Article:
At the opening of the inquest it was stated that all of the counsels represented at the inquest agreed that a general warning should be given to civilian witnesses regarding whether they have information about persons being members of the IRA or in possession of firearms. The warning will be given when or if they are being cross examined about membership of illegal organizations or if they had seen gunmen. Mr. Justice Scoffield said that witnesses will still have the right to invoke their privilege regarding self-incrimination. In other words they can refuse to answer questions about whether they knew persons were members of illegal organizations.
Theresa McManus was the first witness on the stand, she was known as Theresa McShane in 1972. She was 17-year-old at the time and lived in Westrock Gardens. She said that she and her friend Theresa McGuinness had been in Ballymurphy that day. They decided to make their way towards the Pettigrew’s house as a man told them to, “get down as they were shooting at anyone that moved.” She recalled crawling along the ground because of the shooting and seeing bullets hitting the concrete fence posts and clumps of grass coming up off the ground. She said that she had been told that the shooting was coming from Corry’s timberyard.
When she got to the Pettigrew house she recalled seeing that Brian Pettigrew had been shot. She gave first aid to him by putting pressure on the wound to try and stem the flow of blood. A hole was made in the wall of the house next door to get to the injured Brian Pettigrew as it was too dangerous to come into the house from the outside due to the intensity of the gunfire. Some people put Brian Pettigrew on a makeshift stretcher to get him out through the hole in the wall.
Joseph Aiken counsel for the MoD in cross examining Theresa McManus asked her if she knew of anybody that was a member of the IRA, Cumann na mBan or Fianna Éireann in 1972. He also asked her if she would tell the coroner if she knew of members of those illegal organizations. Mr. Justice Scoffield warned her about answering the question that was put to her by Mr. Aiken and informed her that it could be an offence if you did not pass that information on to the police. She said she would be prepared to tell the coroner if she knew of anyone in those organizations but stated that she did not know anyone in those groups.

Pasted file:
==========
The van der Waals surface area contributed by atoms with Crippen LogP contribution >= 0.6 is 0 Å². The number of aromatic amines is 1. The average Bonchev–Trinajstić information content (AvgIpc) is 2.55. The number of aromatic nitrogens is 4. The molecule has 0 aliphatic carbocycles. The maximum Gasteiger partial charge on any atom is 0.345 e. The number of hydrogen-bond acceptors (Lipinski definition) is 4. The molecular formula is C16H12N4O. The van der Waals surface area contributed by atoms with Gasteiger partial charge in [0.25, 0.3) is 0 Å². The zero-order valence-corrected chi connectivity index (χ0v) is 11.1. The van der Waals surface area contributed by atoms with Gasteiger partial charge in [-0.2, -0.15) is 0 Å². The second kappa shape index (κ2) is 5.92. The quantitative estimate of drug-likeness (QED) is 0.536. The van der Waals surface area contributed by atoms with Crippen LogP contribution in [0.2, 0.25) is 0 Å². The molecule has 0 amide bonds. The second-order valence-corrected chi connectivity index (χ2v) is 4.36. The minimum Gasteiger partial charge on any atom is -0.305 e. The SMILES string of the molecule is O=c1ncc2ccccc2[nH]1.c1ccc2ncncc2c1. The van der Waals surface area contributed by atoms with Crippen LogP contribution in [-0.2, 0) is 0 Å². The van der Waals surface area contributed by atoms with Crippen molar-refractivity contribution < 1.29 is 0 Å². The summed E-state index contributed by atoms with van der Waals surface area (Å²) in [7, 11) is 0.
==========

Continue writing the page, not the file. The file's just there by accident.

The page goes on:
The next civilian witness on the stand was Theresa McGuinness, who was known as Theresa McCann in 1972. She was 16 years old at the time and lived in Westrock Drive. She had been with her friend Theresa McManus that day and she remembered seeing three bodies outside the Pettigrew house, which she was later told were the bodies of Paddy Butler, Father Noel Fitzpatrick and David McCafferty. She said she was in the Pettigrew house when they came through the wall of Campbell’s house to get the injured Brian Pettigrew out of the house.
Joseph Aiken asked Theresa McGuinness if she knew of members of the IRA, Cumann na mBan or Fianna Eireann and if so would she be prepared to tell the coroner? Theresa McCann says she did not want to answer the question. Mr. Aiken pressed her on whether she knew if any of the Pettigrew family were members of illegal organizations. After being given a warning she said she did not want to answer the question either.
The inquest continues on Tuesday 7th March 2023